View Full Version : Brand New to Saltwater

01/22/2014, 12:33 PM
My fiance and I are planning to start our very own octopus tank once we get married and we just wanted some pointers on how to start. He has some experience with saltwater and I have none. Here's what we learned so far:

Caribbean Reef Octopus
55 gallon tank w/ 15 gallon sump
They can be kept with starfish and sea urchins, but nothing that can eat him or small enough for it to eat
They eat fiddler crabs and shrimp
- I have a 5 gallon tank and I plan on using it to breed Ghost shrimp along with having a few in the sump to just clean (Good idea? Will it sustain its appetite?)
The water HAS to be perfect, I've got lots of notes on what the levels need to be and to let a brand new tank cycle for a few months (crazy!)
Temperature needs to be in the high 70's
Dim lighting
Keep it escape proof
Clean up after it eats
Give it plenty of places to hide
Make sure it won't get sucked into any of the pumps (I'm not entirely sure how the whole set-up is so do I cover the pumps with sponge or a cloth or something else..?)
10% Water change every week
Clean up ink ASAP if it does ink (how do I do that exaclty?)

And if anyone can help explain sumps to me would be amazing. Do I have to build one? Where can I purchase one? I'm fine with building one since buying these kind of things online worries me. As in I don't know if it'll fit in the stand and it was just a waste of money worry.

Paul B
01/22/2014, 12:43 PM
Welcome to the site and the hobby. I have kept a few octopus over the years and they are challenging. The hardest part is keeping them in the tank as they will climb out of the tinyiest hole as their only hard part is their beak so an octopus the size of a quarter can easily fit through a hole this size -----> 0 <------ They have no problem climbing up your wall to die. They do eat crabs, I used to feed mine fiddler crabs that I can collect along with grass shrimp which I also collect here in NY by the thousands. As for raising shrimp, forget about that. The shrimp spawn all the time but so far no one has been able to raise them in a small tank. Octopus will also eat fish and can sometimes be trained to eat daed fish or a piece of clam. They hide most of the time but are very interesting when they come out to play. They won't ink unless you chase them with a net or add something that threatens them which is almost anything that can eat them.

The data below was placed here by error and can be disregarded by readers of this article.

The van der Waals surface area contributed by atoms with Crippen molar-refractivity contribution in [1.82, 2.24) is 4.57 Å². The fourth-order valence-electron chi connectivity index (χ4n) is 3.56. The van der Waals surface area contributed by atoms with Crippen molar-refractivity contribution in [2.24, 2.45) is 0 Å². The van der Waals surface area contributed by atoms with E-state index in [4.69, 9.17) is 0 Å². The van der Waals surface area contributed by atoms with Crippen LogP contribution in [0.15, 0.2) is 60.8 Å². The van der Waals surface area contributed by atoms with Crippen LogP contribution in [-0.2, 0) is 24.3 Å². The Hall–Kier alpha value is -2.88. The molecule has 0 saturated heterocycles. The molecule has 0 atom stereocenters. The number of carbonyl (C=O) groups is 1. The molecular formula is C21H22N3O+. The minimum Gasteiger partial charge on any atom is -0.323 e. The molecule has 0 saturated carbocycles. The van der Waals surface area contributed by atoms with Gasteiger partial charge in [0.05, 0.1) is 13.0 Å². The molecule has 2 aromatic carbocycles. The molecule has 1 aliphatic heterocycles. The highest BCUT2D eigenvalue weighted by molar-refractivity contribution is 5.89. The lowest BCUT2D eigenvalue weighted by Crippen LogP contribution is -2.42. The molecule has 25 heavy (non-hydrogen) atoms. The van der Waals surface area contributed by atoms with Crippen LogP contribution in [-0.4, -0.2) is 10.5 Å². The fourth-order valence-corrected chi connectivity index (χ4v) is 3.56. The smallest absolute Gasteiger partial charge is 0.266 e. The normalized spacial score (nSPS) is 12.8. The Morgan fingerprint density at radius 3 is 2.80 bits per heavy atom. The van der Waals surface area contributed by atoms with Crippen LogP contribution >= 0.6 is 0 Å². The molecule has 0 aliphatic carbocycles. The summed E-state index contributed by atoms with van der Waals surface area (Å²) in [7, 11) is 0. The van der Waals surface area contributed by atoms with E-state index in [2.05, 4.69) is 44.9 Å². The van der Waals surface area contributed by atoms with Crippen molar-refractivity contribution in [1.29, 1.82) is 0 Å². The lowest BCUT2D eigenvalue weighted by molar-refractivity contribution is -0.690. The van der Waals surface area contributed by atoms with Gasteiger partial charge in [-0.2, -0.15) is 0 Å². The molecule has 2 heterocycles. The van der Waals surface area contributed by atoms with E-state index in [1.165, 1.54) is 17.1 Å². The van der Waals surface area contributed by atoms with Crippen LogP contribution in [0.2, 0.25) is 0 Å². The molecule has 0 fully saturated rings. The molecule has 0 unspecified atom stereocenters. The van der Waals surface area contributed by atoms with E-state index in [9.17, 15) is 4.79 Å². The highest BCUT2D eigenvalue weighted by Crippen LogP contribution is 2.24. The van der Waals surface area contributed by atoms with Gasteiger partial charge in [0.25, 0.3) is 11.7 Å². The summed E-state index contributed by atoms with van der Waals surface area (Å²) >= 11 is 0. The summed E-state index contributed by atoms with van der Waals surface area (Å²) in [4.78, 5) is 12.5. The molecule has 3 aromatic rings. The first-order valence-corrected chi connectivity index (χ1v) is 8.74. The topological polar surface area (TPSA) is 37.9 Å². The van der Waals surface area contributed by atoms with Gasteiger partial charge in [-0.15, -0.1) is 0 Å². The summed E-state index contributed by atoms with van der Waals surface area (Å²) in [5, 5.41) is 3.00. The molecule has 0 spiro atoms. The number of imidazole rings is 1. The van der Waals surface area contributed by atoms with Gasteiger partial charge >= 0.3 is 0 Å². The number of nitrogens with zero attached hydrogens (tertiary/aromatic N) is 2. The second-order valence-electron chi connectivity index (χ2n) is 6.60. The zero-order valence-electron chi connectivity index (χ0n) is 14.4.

Here one just spawned in my tank.

http://i258.photobucket.com/albums/hh270/urchsearch/octopus.jpg (http://s258.photobucket.com/user/urchsearch/media/octopus.jpg.html)

01/22/2014, 12:49 PM
Okay cool!! This is my first year in Alaska (military) and I haven't explored the beaches yet. Going to check that out when it gets warmer.

So when it comes to the ghost shrimp don't bother breeding them? They're cheap here so it doesn't bother me to continuously purchase them.

How do I get it to start eating frozen food?

Paul B
01/22/2014, 02:52 PM
Who, the octopus or the shrimp? The shrimp will eat flakes and the octopus will eat the shrimp unless you can get small crabs like fiddlers

01/23/2014, 09:30 AM
Who, the octopus or the shrimp? The shrimp will eat flakes and the octopus will eat the shrimp unless you can get small crabs like fiddlers

The octopus. I've been told that they need to get weened (??) off of live food.

If you know anyway to have a constant supply of live food, it'd help me out a lot. All I have is a 5.56 gallon tank

Paul B
01/23/2014, 01:24 PM
Those grass shrimp or ghost shrimp will live for months in that tank on flakes. I keep them all the time but I collect them. I am not sure where you can buy them where you are. The only other live food for them is crabs and I get them from a bait store or collect them

01/24/2014, 08:13 AM
I'm currently living in Alaska, but I haven't checked out the beaches yet. About the ghost shrimp they sell them at petsmart. I'm not sure if theyre the same, but I'll definately look around for more sources of food.

Paul B
01/24/2014, 12:57 PM
These are grass shrimp also ghost shrimp depending on where you live.
They are very common in the water here in NY.
http://i258.photobucket.com/albums/hh270/urchsearch/Project17.png (http://s258.photobucket.com/user/urchsearch/media/Project17.png.html)